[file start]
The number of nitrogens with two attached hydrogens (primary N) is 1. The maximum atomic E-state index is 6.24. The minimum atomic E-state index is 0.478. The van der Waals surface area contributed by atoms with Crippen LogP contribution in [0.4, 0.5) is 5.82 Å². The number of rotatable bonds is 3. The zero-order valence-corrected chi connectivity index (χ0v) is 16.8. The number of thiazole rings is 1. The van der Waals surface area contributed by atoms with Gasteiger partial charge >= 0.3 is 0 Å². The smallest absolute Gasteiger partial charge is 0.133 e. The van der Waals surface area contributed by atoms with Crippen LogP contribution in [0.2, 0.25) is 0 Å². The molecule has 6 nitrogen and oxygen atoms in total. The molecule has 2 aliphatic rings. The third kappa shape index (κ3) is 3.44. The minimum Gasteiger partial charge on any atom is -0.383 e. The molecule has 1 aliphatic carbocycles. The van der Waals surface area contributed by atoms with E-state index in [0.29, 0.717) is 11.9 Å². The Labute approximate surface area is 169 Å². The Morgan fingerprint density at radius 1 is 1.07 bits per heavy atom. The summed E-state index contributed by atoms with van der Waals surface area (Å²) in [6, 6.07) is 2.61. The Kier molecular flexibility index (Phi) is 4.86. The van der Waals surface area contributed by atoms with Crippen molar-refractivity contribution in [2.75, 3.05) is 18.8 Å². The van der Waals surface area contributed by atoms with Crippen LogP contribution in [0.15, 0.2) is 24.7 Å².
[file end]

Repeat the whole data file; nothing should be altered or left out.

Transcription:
The number of nitrogens with two attached hydrogens (primary N) is 1. The maximum atomic E-state index is 6.24. The minimum atomic E-state index is 0.478. The van der Waals surface area contributed by atoms with Crippen LogP contribution in [0.4, 0.5) is 5.82 Å². The number of rotatable bonds is 3. The zero-order valence-corrected chi connectivity index (χ0v) is 16.8. The number of thiazole rings is 1. The van der Waals surface area contributed by atoms with Gasteiger partial charge >= 0.3 is 0 Å². The smallest absolute Gasteiger partial charge is 0.133 e. The van der Waals surface area contributed by atoms with Crippen LogP contribution in [0.2, 0.25) is 0 Å². The molecule has 6 nitrogen and oxygen atoms in total. The molecule has 2 aliphatic rings. The third kappa shape index (κ3) is 3.44. The minimum Gasteiger partial charge on any atom is -0.383 e. The molecule has 1 aliphatic carbocycles. The van der Waals surface area contributed by atoms with E-state index in [0.29, 0.717) is 11.9 Å². The Labute approximate surface area is 169 Å². The Morgan fingerprint density at radius 1 is 1.07 bits per heavy atom. The summed E-state index contributed by atoms with van der Waals surface area (Å²) in [6, 6.07) is 2.61. The Kier molecular flexibility index (Phi) is 4.86. The van der Waals surface area contributed by atoms with Crippen molar-refractivity contribution in [2.75, 3.05) is 18.8 Å². The van der Waals surface area contributed by atoms with Crippen LogP contribution in [0.15, 0.2) is 24.7 Å².